Our brains are apparently programmed from birth to recognize and react to sunrise and sunset, a new research on circadian rhythms shows.
Scientists at the University of Chicago say the finding may shed new light on brain development and could explain some basic human behaviors.
"This finding may show us why infants of many species eventually learn to discriminate daytime from nighttime," said Brian Prendergast, a researcher on biological rhythms and a co-author of the study.
In the experiment, hamsters grew up with one eye covered with a special contact lens to deprive it of all visual stimuli.
Although the ability to see stimuli such as movement was lost in the developing eye, the ability to determine light and dark cycles when the lens was later removed was not affected, researchers said, suggesting the pathway in the circadian system that allows the brain to synchronize with day-night rhythms in the environment is probably an innate feature of development.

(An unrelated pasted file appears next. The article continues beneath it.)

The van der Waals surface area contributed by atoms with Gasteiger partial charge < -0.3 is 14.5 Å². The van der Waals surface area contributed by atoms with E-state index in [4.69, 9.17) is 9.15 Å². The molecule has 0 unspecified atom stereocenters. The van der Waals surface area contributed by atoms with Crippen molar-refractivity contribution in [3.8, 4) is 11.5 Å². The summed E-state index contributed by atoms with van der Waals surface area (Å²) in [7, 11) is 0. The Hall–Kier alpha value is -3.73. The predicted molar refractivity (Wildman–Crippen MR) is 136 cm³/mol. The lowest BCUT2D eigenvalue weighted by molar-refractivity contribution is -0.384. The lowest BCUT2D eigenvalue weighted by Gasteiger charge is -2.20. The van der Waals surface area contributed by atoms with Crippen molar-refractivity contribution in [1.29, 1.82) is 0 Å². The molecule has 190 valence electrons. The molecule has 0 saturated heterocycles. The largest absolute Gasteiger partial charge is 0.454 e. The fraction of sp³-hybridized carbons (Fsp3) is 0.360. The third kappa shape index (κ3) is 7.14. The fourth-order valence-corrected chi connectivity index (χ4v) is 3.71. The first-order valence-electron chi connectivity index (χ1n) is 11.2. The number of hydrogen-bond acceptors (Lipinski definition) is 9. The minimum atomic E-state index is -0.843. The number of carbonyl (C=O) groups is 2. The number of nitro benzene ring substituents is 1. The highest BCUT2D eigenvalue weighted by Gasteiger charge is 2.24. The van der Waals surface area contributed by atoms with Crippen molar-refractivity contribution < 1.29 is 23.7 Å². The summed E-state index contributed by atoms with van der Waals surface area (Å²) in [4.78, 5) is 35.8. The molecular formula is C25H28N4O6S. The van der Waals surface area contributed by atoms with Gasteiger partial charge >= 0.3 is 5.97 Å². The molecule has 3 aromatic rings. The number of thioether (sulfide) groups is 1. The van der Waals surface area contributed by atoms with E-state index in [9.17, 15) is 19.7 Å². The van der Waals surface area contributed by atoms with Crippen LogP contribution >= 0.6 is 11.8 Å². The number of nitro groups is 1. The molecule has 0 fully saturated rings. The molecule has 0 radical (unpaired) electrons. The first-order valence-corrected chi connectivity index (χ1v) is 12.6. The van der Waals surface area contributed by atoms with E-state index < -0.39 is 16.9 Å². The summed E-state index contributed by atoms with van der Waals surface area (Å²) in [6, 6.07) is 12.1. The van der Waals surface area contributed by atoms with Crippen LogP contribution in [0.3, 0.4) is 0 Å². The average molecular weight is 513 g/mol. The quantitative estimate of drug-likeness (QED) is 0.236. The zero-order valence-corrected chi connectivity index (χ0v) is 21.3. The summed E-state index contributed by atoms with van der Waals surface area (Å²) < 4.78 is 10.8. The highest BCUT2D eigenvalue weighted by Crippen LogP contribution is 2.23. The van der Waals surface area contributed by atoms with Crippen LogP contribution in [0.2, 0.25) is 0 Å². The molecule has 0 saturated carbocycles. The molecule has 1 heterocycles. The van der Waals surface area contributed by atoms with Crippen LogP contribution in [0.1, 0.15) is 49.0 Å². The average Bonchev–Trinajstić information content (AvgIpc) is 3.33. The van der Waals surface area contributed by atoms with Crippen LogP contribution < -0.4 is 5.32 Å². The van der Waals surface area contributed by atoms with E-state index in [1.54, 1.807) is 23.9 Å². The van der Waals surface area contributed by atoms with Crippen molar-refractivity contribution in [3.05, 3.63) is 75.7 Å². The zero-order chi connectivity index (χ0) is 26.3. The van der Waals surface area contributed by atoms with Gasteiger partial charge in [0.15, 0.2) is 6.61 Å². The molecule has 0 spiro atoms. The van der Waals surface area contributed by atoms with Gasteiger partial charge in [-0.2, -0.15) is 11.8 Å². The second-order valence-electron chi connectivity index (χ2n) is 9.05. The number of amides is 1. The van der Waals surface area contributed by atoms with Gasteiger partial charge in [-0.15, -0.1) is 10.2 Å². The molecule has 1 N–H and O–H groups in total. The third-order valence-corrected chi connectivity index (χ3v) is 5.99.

"For the first time, we have established that the ability to coordinate circadian rhythms with daily changes in light exposure is not subject to very much plasticity at all - that it is not influenced by changes in the amount of light the brain receives during development," said lead author August Kampf-Lassin, an advanced graduate student at the University.
"It's interesting to see how some aspects of behavioral development are hardwired and develop into adult-typical patterns, even in the total absence of normal environmental input to the system," said Prendergast.
The study is published in the current issue of journal PLoS One.